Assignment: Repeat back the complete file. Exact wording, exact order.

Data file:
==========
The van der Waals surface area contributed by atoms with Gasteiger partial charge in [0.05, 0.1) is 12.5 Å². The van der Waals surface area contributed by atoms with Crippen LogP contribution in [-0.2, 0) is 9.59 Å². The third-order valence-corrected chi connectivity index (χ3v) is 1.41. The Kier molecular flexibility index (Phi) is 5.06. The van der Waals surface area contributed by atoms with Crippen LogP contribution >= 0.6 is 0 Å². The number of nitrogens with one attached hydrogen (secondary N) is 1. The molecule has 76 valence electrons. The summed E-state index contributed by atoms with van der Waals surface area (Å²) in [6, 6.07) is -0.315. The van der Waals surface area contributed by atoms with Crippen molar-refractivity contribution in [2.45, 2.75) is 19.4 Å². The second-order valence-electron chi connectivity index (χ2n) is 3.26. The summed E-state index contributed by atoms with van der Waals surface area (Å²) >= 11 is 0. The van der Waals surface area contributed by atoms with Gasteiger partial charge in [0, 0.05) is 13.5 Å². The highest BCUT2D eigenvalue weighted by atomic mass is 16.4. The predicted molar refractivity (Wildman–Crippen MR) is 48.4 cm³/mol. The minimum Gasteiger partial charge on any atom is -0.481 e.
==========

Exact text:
The van der Waals surface area contributed by atoms with Gasteiger partial charge in [0.05, 0.1) is 12.5 Å². The van der Waals surface area contributed by atoms with Crippen LogP contribution in [-0.2, 0) is 9.59 Å². The third-order valence-corrected chi connectivity index (χ3v) is 1.41. The Kier molecular flexibility index (Phi) is 5.06. The van der Waals surface area contributed by atoms with Crippen LogP contribution >= 0.6 is 0 Å². The number of nitrogens with one attached hydrogen (secondary N) is 1. The molecule has 76 valence electrons. The summed E-state index contributed by atoms with van der Waals surface area (Å²) in [6, 6.07) is -0.315. The van der Waals surface area contributed by atoms with Crippen molar-refractivity contribution in [2.45, 2.75) is 19.4 Å². The second-order valence-electron chi connectivity index (χ2n) is 3.26. The summed E-state index contributed by atoms with van der Waals surface area (Å²) >= 11 is 0. The van der Waals surface area contributed by atoms with Gasteiger partial charge in [0, 0.05) is 13.5 Å². The highest BCUT2D eigenvalue weighted by atomic mass is 16.4. The predicted molar refractivity (Wildman–Crippen MR) is 48.4 cm³/mol. The minimum Gasteiger partial charge on any atom is -0.481 e.